A Tibetan man died after he and another man set themselves on fire in southwestern China, state media said Sunday, taking the total number of similar acts to 14 in the restive region in less than a year.
The incidents happened Friday near the Kirti monastery in Sichuan province's Aba county -- the scene of a sporadic bouts of unrest since a young monk named Phuntsog self-immolated last March -- the official Xinhua news agency said.
Rights groups say nine monks and two nuns have previously set themselves on fire over the past year in Sichuan to protest against the perceived religious repression of Tibetan Buddhists, and that at least seven have died.
Another former monk self-immolated in the Tibet Autonomous Region.
The latest violent acts involved two former monks at Kirti, Xinhua said. An 18-year-old died in a hotel room after setting himself on fire while another man aged 22 was being treated in hospital after setting himself ablaze.
The London-based Free Tibet campaign group, citing eyewitness accounts, said the 22-year-old had called for the return of the Dalai Lama, Tibet's exiled spiritual leader, as he set himself on fire.
The flames were extinguished and he was taken away to an undisclosed location, they said.
A woman at the local hospital declined to comment on the condition of the survivor when contacted by AFP on Sunday. Calls to the county government and police also went unanswered.
A spokesman for the local government told Xinhua that the man in hospital had "confessed" that the two men "conspired" to set themselves on fire.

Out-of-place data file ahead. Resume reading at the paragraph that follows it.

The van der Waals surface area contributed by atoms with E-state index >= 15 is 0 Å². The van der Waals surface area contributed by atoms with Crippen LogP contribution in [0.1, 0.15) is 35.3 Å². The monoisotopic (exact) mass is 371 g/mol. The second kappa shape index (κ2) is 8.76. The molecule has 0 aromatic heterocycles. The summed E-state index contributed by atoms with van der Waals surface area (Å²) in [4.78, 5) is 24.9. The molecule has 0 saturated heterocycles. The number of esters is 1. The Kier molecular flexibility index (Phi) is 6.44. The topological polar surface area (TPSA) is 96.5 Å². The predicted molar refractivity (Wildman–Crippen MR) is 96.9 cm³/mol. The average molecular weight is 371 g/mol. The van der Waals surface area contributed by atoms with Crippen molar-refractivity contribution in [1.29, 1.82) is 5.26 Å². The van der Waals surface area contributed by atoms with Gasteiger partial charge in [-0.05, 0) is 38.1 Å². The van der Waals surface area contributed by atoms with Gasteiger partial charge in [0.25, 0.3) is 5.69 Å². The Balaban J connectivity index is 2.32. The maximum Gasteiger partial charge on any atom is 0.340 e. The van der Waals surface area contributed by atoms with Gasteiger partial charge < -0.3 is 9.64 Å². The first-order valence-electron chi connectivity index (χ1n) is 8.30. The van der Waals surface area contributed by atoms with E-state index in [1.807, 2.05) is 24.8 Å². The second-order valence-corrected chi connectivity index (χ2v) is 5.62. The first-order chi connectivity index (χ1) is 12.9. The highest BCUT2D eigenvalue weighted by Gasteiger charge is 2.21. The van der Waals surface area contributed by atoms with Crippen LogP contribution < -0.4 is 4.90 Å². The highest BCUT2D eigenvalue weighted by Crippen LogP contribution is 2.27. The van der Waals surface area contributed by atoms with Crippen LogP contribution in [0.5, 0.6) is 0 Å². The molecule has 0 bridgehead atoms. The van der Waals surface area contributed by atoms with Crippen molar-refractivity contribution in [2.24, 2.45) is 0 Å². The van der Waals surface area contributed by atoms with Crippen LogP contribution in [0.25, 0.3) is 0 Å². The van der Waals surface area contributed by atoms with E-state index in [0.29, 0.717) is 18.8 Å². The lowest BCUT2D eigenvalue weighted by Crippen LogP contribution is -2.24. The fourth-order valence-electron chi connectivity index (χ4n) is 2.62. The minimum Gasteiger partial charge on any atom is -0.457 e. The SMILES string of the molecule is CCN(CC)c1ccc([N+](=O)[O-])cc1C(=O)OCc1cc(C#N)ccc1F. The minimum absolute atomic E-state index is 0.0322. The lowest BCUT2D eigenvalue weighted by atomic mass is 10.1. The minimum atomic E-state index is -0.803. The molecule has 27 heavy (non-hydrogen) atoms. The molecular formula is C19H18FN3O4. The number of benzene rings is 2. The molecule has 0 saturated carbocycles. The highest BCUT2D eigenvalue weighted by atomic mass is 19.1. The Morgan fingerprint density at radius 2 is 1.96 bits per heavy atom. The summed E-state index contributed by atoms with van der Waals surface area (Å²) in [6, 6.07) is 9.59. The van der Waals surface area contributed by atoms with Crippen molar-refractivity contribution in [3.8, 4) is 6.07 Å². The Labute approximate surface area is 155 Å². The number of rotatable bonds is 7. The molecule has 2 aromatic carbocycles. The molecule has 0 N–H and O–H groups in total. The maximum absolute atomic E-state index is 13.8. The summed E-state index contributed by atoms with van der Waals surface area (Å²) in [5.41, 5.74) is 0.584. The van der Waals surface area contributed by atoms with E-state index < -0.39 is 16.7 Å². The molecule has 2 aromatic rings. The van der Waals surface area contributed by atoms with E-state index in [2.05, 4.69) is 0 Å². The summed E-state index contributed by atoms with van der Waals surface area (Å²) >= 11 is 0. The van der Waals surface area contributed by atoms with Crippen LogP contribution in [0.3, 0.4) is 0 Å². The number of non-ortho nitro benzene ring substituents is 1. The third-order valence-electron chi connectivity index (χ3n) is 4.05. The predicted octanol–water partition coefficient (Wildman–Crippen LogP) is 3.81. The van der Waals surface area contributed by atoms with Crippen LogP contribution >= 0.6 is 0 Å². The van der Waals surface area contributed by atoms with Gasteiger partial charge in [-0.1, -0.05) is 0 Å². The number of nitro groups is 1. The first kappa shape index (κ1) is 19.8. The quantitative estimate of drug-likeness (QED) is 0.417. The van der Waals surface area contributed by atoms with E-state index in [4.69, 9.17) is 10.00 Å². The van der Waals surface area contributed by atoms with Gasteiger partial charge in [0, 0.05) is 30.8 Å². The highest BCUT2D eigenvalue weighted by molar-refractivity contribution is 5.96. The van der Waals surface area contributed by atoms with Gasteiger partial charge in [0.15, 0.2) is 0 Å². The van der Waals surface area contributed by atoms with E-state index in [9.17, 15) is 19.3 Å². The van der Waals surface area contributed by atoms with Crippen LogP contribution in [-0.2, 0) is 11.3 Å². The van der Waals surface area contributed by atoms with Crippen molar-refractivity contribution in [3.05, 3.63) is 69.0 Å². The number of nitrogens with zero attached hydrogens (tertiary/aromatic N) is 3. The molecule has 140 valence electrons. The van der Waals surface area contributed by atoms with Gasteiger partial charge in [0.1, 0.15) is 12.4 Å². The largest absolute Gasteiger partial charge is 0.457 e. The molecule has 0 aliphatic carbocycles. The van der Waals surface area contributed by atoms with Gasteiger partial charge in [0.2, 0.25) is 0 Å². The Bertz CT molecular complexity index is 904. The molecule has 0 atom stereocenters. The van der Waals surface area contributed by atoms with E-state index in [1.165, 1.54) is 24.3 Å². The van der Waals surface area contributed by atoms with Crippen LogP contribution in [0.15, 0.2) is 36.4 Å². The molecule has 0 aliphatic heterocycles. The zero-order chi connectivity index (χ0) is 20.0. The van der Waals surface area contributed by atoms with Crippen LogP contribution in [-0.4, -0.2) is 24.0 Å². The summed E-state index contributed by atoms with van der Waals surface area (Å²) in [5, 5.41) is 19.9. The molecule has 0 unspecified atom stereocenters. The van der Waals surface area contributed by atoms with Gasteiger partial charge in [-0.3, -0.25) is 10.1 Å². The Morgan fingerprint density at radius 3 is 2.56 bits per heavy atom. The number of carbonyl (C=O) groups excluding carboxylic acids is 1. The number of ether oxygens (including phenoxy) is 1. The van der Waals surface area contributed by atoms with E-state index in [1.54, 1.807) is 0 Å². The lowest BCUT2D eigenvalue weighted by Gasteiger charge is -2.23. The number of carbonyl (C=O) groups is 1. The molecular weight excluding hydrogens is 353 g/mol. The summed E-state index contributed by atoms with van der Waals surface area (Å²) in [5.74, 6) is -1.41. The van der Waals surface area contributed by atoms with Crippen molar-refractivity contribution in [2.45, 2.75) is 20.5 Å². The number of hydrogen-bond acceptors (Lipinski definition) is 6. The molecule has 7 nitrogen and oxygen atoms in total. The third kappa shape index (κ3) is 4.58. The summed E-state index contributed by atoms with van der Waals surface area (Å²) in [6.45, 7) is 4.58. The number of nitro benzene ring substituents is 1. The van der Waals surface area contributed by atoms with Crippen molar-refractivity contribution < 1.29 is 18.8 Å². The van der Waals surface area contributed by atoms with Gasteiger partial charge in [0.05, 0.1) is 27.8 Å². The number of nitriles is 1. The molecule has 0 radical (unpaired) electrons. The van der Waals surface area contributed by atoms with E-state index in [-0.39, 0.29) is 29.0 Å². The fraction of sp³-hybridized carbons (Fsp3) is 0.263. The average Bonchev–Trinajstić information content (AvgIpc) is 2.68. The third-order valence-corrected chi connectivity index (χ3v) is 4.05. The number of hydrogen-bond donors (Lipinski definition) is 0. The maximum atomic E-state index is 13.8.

An investigation also found that the men had been involved in a number of thefts, including the "case of the Kirti monastery Buddha statue burglary", Xinhua said.
Stephanie Brigden, head of Free Tibet, said it was a "damning indictment" on foreign governments that 14 people had set themselves on fire and "the international community has failed to respond."
"We can only expect that such acts of protest will continue for as long as world leaders turn a blind eye to the desperate situation in Tibet," she said in a statement.
The Dalai Lama has condemned self-immolations, which many Buddhists believe are contrary to their faith, but said recently Tibetans faced "cultural genocide" under hardline Chinese rule that he blamed for the protests.
Many Tibetans in China accuse the government of enacting religious repression and eroding their culture, as the country's majority Han ethnic group increasingly moves into historically Tibetan areas.
But China rejects this, saying Tibetans enjoy religious freedom and pointing to huge ongoing investment, which it says has brought modernisation and a better standard of living.